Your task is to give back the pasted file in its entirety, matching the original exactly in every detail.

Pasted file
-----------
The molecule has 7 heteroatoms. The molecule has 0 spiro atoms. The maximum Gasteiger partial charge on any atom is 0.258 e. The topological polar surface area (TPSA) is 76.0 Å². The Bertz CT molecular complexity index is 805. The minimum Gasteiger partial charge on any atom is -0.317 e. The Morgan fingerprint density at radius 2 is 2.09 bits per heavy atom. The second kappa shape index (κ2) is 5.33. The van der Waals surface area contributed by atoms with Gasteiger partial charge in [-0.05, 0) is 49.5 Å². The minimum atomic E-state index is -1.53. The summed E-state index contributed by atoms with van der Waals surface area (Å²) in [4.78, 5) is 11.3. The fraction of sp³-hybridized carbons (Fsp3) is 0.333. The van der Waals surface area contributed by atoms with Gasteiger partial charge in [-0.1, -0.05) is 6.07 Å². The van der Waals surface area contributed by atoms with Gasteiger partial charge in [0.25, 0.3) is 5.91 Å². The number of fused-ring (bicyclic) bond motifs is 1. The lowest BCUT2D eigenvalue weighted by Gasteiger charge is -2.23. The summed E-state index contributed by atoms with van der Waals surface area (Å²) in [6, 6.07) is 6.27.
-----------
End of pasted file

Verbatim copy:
The molecule has 7 heteroatoms. The molecule has 0 spiro atoms. The maximum Gasteiger partial charge on any atom is 0.258 e. The topological polar surface area (TPSA) is 76.0 Å². The Bertz CT molecular complexity index is 805. The minimum Gasteiger partial charge on any atom is -0.317 e. The Morgan fingerprint density at radius 2 is 2.09 bits per heavy atom. The second kappa shape index (κ2) is 5.33. The van der Waals surface area contributed by atoms with Gasteiger partial charge in [-0.05, 0) is 49.5 Å². The minimum atomic E-state index is -1.53. The summed E-state index contributed by atoms with van der Waals surface area (Å²) in [4.78, 5) is 11.3. The fraction of sp³-hybridized carbons (Fsp3) is 0.333. The van der Waals surface area contributed by atoms with Gasteiger partial charge in [-0.1, -0.05) is 6.07 Å². The van der Waals surface area contributed by atoms with Gasteiger partial charge in [0.25, 0.3) is 5.91 Å². The number of fused-ring (bicyclic) bond motifs is 1. The lowest BCUT2D eigenvalue weighted by Gasteiger charge is -2.23. The summed E-state index contributed by atoms with van der Waals surface area (Å²) in [6, 6.07) is 6.27.